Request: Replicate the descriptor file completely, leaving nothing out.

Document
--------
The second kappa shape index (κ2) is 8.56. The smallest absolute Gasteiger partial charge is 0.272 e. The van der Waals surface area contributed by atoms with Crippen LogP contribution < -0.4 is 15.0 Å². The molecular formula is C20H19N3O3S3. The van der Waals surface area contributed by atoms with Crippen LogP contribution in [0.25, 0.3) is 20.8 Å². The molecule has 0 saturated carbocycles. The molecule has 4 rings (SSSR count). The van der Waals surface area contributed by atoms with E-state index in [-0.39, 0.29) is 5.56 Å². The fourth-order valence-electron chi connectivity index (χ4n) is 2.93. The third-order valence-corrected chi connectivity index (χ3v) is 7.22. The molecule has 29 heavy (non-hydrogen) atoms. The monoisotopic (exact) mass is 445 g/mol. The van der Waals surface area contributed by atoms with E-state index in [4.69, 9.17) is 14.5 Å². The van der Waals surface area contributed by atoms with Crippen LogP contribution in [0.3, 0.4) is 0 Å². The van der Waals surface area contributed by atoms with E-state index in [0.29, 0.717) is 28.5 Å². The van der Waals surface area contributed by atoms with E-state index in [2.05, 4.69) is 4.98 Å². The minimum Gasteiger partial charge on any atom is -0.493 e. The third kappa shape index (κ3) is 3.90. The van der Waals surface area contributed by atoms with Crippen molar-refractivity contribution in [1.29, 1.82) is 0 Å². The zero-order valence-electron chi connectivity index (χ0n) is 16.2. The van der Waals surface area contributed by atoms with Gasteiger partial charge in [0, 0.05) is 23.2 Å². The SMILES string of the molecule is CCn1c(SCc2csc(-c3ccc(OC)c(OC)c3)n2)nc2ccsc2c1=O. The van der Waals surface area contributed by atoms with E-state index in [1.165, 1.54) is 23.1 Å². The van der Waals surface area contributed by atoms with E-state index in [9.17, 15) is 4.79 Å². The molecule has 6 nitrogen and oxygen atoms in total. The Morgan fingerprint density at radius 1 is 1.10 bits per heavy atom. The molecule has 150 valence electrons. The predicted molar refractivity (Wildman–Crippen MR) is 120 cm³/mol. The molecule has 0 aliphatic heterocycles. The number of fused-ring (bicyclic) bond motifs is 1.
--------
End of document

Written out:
The second kappa shape index (κ2) is 8.56. The smallest absolute Gasteiger partial charge is 0.272 e. The van der Waals surface area contributed by atoms with Crippen LogP contribution < -0.4 is 15.0 Å². The molecular formula is C20H19N3O3S3. The van der Waals surface area contributed by atoms with Crippen LogP contribution in [0.25, 0.3) is 20.8 Å². The molecule has 0 saturated carbocycles. The molecule has 4 rings (SSSR count). The van der Waals surface area contributed by atoms with E-state index in [-0.39, 0.29) is 5.56 Å². The fourth-order valence-electron chi connectivity index (χ4n) is 2.93. The third-order valence-corrected chi connectivity index (χ3v) is 7.22. The molecule has 29 heavy (non-hydrogen) atoms. The monoisotopic (exact) mass is 445 g/mol. The van der Waals surface area contributed by atoms with E-state index in [4.69, 9.17) is 14.5 Å². The van der Waals surface area contributed by atoms with Crippen LogP contribution in [0.3, 0.4) is 0 Å². The van der Waals surface area contributed by atoms with E-state index in [0.29, 0.717) is 28.5 Å². The van der Waals surface area contributed by atoms with E-state index in [2.05, 4.69) is 4.98 Å². The minimum Gasteiger partial charge on any atom is -0.493 e. The third kappa shape index (κ3) is 3.90. The van der Waals surface area contributed by atoms with Crippen molar-refractivity contribution in [1.29, 1.82) is 0 Å². The zero-order valence-electron chi connectivity index (χ0n) is 16.2. The van der Waals surface area contributed by atoms with Gasteiger partial charge in [0, 0.05) is 23.2 Å². The SMILES string of the molecule is CCn1c(SCc2csc(-c3ccc(OC)c(OC)c3)n2)nc2ccsc2c1=O. The van der Waals surface area contributed by atoms with E-state index in [1.165, 1.54) is 23.1 Å². The van der Waals surface area contributed by atoms with E-state index in [9.17, 15) is 4.79 Å². The molecule has 6 nitrogen and oxygen atoms in total. The Morgan fingerprint density at radius 1 is 1.10 bits per heavy atom. The molecule has 150 valence electrons. The predicted molar refractivity (Wildman–Crippen MR) is 120 cm³/mol. The molecule has 0 aliphatic heterocycles. The number of fused-ring (bicyclic) bond motifs is 1.